The other day I posted some of Jared Noel’s reflections on the meaningless of suffering, and how the realisation of that helped him to face five years of a terminal illness. This snippet is the second part of that reflection, in which he goes on to talk about love and hope. Unless we go there, the thesis that suffering is meaningless is itself meaningless. It’s also hopeless. Here, Jared speaks of his ‘faith community’, which is Mosaic, the group behind Crave cafe in Morningside. Recently I got to participate in a Q&A with the group on this very topic, and my responses echoed Jared’s words in his book, Message To My Girl.
I have not come to this place of peace without a wrestle. At times, that wrestle has been painful. Confusing. Gut-wrenching, even. My heart was sold on the vision I had. So when I was first diagnosed, it felt like another step in the journey. It was a very big step, but a step nevertheless. But as time went on and my prognosis worsened, issues were raised that had less obvious answers. I had to really wrestle with these. It was difficult to reconcile the two things. My calling to go overseas and my terminal disease. They just did not fit. They are still unresolved. Right now, this close to death, I still have not resolved that discordance. Because it cannot be resolved. That would assign meaning where none can be assigned. I just have to sit with the tension of the meaninglessness of one reality destroying the other.
What I have been given in all of this, is hope. Over the course of the journey I have experienced the types of hope that anyone in my predicament has. The hope of treatment, the hope of a cure, the hope that I would be around to see my daughter, the hope that I would get to enjoy just one more day of work. But these smaller hopes were nested inside a much bigger hope—the hope that I would be of use to other people, that the broken story that I was telling them would somehow strike a chord and would make a difference, and that this difference might even have a rolling effect through the community, and the nation, and the world. This hope came to replace the more personal, selfish hope, to a large degree. I found value not in finding a cure and pursuing my own dreams, but in being rewarded with opportunities to change people’s lives, in spite of my vulnerability.
I still have those personal hopes. They are no longer about a cure, because I accept my death. No, my hope is now focussed more on the faith community that comes to gather around my bed, that community of friends that has travelled with me along the way. My hope is actually that I have sown a seed, and that they realise that their potential to make a difference in the world is only limited by their own understanding of the world. Things are not always going to happen in line with what they want or expect, but I hope that my story has shown them that even so, wonderful things can happen. There is always a bigger picture that we cannot see. The amazing thing is that even with our limited vision, we get to play such a big part in making it happen.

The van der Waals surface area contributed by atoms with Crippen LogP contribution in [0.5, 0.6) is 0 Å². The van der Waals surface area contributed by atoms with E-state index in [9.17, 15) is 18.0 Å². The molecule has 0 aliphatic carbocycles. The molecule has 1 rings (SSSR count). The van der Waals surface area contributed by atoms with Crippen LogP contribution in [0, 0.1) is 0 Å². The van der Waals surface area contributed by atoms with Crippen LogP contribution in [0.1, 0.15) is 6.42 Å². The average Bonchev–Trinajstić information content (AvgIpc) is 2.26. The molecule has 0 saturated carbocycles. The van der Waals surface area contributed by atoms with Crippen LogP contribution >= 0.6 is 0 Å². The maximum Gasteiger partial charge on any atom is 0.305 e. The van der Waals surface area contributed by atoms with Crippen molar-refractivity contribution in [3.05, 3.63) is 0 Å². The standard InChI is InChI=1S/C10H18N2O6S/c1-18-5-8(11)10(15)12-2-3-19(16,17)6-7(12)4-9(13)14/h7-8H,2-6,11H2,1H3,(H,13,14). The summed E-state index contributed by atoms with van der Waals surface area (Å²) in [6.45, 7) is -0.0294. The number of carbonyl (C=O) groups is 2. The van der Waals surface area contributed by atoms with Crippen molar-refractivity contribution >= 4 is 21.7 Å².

I hope too that they spend the rest of their lives seeking to build the community and helping people to understand faith in this light—that they have within their reach the opportunities that I had, regardless of circumstance. I hope they avoid getting caught up in mid-life crises and materialism. I believe that they will go and spend their lives making a real impact. And if not the impact that is measurable by typical means, certainly the sort of impact an antihero makes.
It is impossible to find meaning in the context of suffering without a community of people around you—friends, family, colleagues. People with whom you get to share experiences of love, of really reaching out beyond yourself and making a difference in their lives. And the same is true in reverse. It is impossible to keep the fires of love burning if you are not receiving it from others. To find hope in the midst of sickness and dying requires people who will journey with you. These people have journeyed with Hannah and me. They have walked so closely beside us that they have known when things are going bad, and when things are going well. The value of their presence has been impossible to measure. My journey has given them pause, to think and wrestle with what life is all about, what faith is in the context of suffering, and the central place of love in the search for hope. They have wrestled with these things as much as I have. And they have not done it from a distance. They have been right there by our sides.
There is a cost to human suffering. In my case, that cost was measured in rounds of chemo, all eighty-nine of them. That cost is fairly brutal. But love is experienced when there are people close enough to you to see what eighty-nine rounds of chemo actually looks like. And that is where you find meaning. In the love that can generate hope no matter the circumstances, and no matter how close you are to your final, final moments.